Harvey Weinstein, Matt Lauer, Charlie Rose, Al Franken, Garrison Keillor, members of Congress, and various State law makers have been accused of sexual harassment and/or sexual assault. What exactly is sexual harassment? How is it different from sexual assault? Questions and confusion abound with the current seismic national—and international—tsunami of women coming forward to disclose their victimization. The #MeToo movement is providing a platform for women’s voices to be shared as they tell their stories.
But it is not only famous powerful men, such as celebrities and law makers, who sexually harass women (and sometimes men), powerful men (and occasionally women) in every industry may find they either have in the past, or are currently guilty of aggressive propositioning, touching, or telling off-color jokes. Sexual harassment exists at every level from universities, to workplaces, to healthcare and even in law firms. Antics or bad behavior such as this are unacceptable in the workplace and against company policy, but do these behaviors rise to the very high standard of illegal sexual harassment?
No matter one’s gender, everyone has the legal and ethical right to be free from sexual harassment and assault. So what prevention and intervention strategies have your organization created and implemented to address the epidemic of sexual harassment? Are those strategies working? According to the 2016 EEOC report on harassment in the workplace, 90% of those who say they were harassed never reported it or took formal action. Considering this sobering statistic, what will you do differently? Do you or your employer tolerate or ignore any employee who has a reputation for sexually inappropriate behavior. Perhaps he gets excused with comments such as “Oh, that’s just George, he doesn’t mean anything by it.” The EEOC also found that sexual harassment complaints are continuing to increase despite some organizations conducting sexual harassment training. They determined the type and format of training is largely ineffective.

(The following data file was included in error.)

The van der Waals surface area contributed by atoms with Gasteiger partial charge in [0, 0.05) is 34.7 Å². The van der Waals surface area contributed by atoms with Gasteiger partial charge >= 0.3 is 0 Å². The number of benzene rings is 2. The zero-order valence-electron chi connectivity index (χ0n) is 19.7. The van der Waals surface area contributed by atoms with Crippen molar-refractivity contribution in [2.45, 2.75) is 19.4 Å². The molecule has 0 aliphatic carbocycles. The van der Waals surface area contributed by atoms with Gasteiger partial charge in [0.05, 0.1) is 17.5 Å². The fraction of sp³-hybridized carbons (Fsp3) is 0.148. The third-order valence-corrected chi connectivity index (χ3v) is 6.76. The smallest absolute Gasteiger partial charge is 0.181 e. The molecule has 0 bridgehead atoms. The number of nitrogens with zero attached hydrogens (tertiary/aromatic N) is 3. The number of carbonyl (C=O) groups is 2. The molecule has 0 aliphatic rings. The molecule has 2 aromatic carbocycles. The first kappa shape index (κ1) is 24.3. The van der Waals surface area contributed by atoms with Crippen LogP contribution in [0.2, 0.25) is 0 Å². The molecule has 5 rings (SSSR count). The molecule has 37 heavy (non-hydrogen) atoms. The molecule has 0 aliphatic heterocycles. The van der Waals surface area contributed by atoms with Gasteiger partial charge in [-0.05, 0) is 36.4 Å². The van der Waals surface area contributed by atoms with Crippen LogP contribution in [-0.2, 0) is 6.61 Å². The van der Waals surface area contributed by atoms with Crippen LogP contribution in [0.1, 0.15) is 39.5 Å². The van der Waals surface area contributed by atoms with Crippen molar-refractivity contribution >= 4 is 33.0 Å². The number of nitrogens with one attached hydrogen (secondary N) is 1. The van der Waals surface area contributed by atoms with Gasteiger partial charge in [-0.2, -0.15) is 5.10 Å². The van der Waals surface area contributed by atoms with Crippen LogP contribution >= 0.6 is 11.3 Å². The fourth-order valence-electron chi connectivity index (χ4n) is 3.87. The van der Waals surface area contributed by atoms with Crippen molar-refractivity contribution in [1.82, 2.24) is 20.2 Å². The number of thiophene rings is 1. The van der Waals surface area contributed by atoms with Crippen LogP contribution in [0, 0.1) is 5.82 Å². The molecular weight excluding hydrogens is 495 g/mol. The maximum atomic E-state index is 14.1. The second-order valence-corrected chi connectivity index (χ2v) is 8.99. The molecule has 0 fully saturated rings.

The U. S. Supreme Court has stated that organizations must prevent sexual harassment from occurring in their workplaces. In this session, expert speaker Dr. Susan Strauss will outline strategies for preventing sexual harassment at your workplace. These prevention strategies will minimize your liability. Workplaces should be based on equality, respect and dignity. What are your workplace’s values regarding these three elements of equality, respect, and dignity? Supervisors are often the first line of defense in confronting sexual harassment; this session will outline who is a supervisor, which will surprise most of you. It is critical for every workplace to recognize what good sexual harassment entails: it isn’t a 20-30 online course, so what is it then? Are there actual times when an employer is responsible for sexual harassment that occurs outside the workplace? Susan will discuss those possibilities and answer these questions. This session will provide men (and women) guidelines on how to determine if their workplace behavior is appropriate.
This session will:
Who Should Attend
This webinar is appropriate for any industry or profession, specifically:
- Jennifer Raphael Komsky
Dr. Susan Strauss is a national and international speaker, trainer, consultant and a recognized expert on workplace and school harassment and bullying. She conducts harassment and bullying investigations and functions as an expert witness in harassment and bullying lawsuits. Her clients are from business, education, healthcare, law, and government organizations from both the public and private sector. Dr. Strauss has conducted research, written over 30 books, book chapters,...
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